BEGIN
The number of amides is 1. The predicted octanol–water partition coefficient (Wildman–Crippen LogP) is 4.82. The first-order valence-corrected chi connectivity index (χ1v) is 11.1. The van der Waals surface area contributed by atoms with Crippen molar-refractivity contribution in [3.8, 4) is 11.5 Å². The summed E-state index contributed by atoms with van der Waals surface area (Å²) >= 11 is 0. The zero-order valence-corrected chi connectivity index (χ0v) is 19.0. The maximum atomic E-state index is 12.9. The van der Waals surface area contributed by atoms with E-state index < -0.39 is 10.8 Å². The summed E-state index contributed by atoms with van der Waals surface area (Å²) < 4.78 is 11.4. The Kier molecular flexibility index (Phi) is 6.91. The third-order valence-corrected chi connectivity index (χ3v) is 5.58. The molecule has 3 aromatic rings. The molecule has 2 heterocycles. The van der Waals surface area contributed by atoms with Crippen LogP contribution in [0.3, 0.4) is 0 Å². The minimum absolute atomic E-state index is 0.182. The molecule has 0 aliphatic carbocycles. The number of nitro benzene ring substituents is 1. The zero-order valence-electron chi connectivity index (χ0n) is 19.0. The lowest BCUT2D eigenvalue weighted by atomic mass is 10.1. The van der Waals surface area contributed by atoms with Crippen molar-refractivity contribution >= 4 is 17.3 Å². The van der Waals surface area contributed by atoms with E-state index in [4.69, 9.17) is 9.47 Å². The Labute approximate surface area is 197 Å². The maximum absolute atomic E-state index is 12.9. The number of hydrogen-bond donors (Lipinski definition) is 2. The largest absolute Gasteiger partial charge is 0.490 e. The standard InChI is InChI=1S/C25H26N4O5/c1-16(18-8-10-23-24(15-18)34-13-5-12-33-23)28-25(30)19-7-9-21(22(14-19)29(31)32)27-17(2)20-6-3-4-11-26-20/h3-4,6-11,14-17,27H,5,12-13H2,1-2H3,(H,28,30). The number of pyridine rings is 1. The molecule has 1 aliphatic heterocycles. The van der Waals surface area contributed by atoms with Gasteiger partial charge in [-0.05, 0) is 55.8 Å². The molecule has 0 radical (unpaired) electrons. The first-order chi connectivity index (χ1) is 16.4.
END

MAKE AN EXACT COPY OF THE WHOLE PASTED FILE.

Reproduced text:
The number of amides is 1. The predicted octanol–water partition coefficient (Wildman–Crippen LogP) is 4.82. The first-order valence-corrected chi connectivity index (χ1v) is 11.1. The van der Waals surface area contributed by atoms with Crippen molar-refractivity contribution in [3.8, 4) is 11.5 Å². The summed E-state index contributed by atoms with van der Waals surface area (Å²) >= 11 is 0. The zero-order valence-corrected chi connectivity index (χ0v) is 19.0. The maximum atomic E-state index is 12.9. The van der Waals surface area contributed by atoms with E-state index < -0.39 is 10.8 Å². The summed E-state index contributed by atoms with van der Waals surface area (Å²) < 4.78 is 11.4. The Kier molecular flexibility index (Phi) is 6.91. The third-order valence-corrected chi connectivity index (χ3v) is 5.58. The molecule has 3 aromatic rings. The molecule has 2 heterocycles. The van der Waals surface area contributed by atoms with Crippen LogP contribution in [0.3, 0.4) is 0 Å². The minimum absolute atomic E-state index is 0.182. The molecule has 0 aliphatic carbocycles. The number of nitro benzene ring substituents is 1. The zero-order valence-electron chi connectivity index (χ0n) is 19.0. The lowest BCUT2D eigenvalue weighted by atomic mass is 10.1. The van der Waals surface area contributed by atoms with Crippen molar-refractivity contribution >= 4 is 17.3 Å². The van der Waals surface area contributed by atoms with E-state index in [4.69, 9.17) is 9.47 Å². The Labute approximate surface area is 197 Å². The maximum absolute atomic E-state index is 12.9. The number of hydrogen-bond donors (Lipinski definition) is 2. The largest absolute Gasteiger partial charge is 0.490 e. The standard InChI is InChI=1S/C25H26N4O5/c1-16(18-8-10-23-24(15-18)34-13-5-12-33-23)28-25(30)19-7-9-21(22(14-19)29(31)32)27-17(2)20-6-3-4-11-26-20/h3-4,6-11,14-17,27H,5,12-13H2,1-2H3,(H,28,30). The number of pyridine rings is 1. The molecule has 1 aliphatic heterocycles. The van der Waals surface area contributed by atoms with Gasteiger partial charge in [-0.05, 0) is 55.8 Å². The molecule has 0 radical (unpaired) electrons. The first-order chi connectivity index (χ1) is 16.4.